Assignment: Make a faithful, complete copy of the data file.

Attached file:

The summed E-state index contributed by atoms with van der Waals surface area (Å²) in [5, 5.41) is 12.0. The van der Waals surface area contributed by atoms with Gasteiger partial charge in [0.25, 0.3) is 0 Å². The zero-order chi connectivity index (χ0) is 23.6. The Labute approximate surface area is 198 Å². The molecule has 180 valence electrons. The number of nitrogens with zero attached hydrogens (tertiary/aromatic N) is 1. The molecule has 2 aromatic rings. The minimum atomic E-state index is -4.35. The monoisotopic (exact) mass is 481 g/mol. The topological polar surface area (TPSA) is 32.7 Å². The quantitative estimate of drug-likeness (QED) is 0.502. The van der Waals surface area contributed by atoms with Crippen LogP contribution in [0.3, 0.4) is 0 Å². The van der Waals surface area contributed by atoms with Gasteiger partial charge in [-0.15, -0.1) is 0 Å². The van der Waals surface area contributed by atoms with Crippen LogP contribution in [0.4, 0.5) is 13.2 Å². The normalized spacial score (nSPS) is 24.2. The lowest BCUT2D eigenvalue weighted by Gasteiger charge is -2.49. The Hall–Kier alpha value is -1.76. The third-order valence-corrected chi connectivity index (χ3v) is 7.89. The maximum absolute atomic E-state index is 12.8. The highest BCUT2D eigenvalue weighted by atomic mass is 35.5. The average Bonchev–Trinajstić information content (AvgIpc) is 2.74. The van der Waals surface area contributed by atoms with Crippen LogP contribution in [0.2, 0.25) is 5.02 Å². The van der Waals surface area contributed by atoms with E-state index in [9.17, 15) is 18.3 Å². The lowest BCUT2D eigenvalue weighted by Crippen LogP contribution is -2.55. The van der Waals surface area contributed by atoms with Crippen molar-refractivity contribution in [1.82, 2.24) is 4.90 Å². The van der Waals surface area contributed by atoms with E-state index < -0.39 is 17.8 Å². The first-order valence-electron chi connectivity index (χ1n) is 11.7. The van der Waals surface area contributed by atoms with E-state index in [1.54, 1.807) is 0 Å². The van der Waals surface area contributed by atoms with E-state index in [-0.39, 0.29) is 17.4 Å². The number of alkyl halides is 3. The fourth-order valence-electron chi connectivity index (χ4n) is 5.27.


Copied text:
The summed E-state index contributed by atoms with van der Waals surface area (Å²) in [5, 5.41) is 12.0. The van der Waals surface area contributed by atoms with Gasteiger partial charge in [0.25, 0.3) is 0 Å². The zero-order chi connectivity index (χ0) is 23.6. The Labute approximate surface area is 198 Å². The molecule has 180 valence electrons. The number of nitrogens with zero attached hydrogens (tertiary/aromatic N) is 1. The molecule has 2 aromatic rings. The minimum atomic E-state index is -4.35. The monoisotopic (exact) mass is 481 g/mol. The topological polar surface area (TPSA) is 32.7 Å². The quantitative estimate of drug-likeness (QED) is 0.502. The van der Waals surface area contributed by atoms with Crippen LogP contribution in [0.3, 0.4) is 0 Å². The van der Waals surface area contributed by atoms with Gasteiger partial charge in [-0.15, -0.1) is 0 Å². The van der Waals surface area contributed by atoms with Crippen LogP contribution in [0.4, 0.5) is 13.2 Å². The normalized spacial score (nSPS) is 24.2. The lowest BCUT2D eigenvalue weighted by Gasteiger charge is -2.49. The Hall–Kier alpha value is -1.76. The third-order valence-corrected chi connectivity index (χ3v) is 7.89. The maximum absolute atomic E-state index is 12.8. The highest BCUT2D eigenvalue weighted by atomic mass is 35.5. The average Bonchev–Trinajstić information content (AvgIpc) is 2.74. The van der Waals surface area contributed by atoms with Crippen LogP contribution in [0.2, 0.25) is 5.02 Å². The van der Waals surface area contributed by atoms with E-state index in [9.17, 15) is 18.3 Å². The lowest BCUT2D eigenvalue weighted by Crippen LogP contribution is -2.55. The van der Waals surface area contributed by atoms with Crippen molar-refractivity contribution in [1.82, 2.24) is 4.90 Å². The van der Waals surface area contributed by atoms with E-state index < -0.39 is 17.8 Å². The first-order valence-electron chi connectivity index (χ1n) is 11.7. The van der Waals surface area contributed by atoms with E-state index in [1.54, 1.807) is 0 Å². The van der Waals surface area contributed by atoms with E-state index in [-0.39, 0.29) is 17.4 Å². The number of alkyl halides is 3. The fourth-order valence-electron chi connectivity index (χ4n) is 5.27.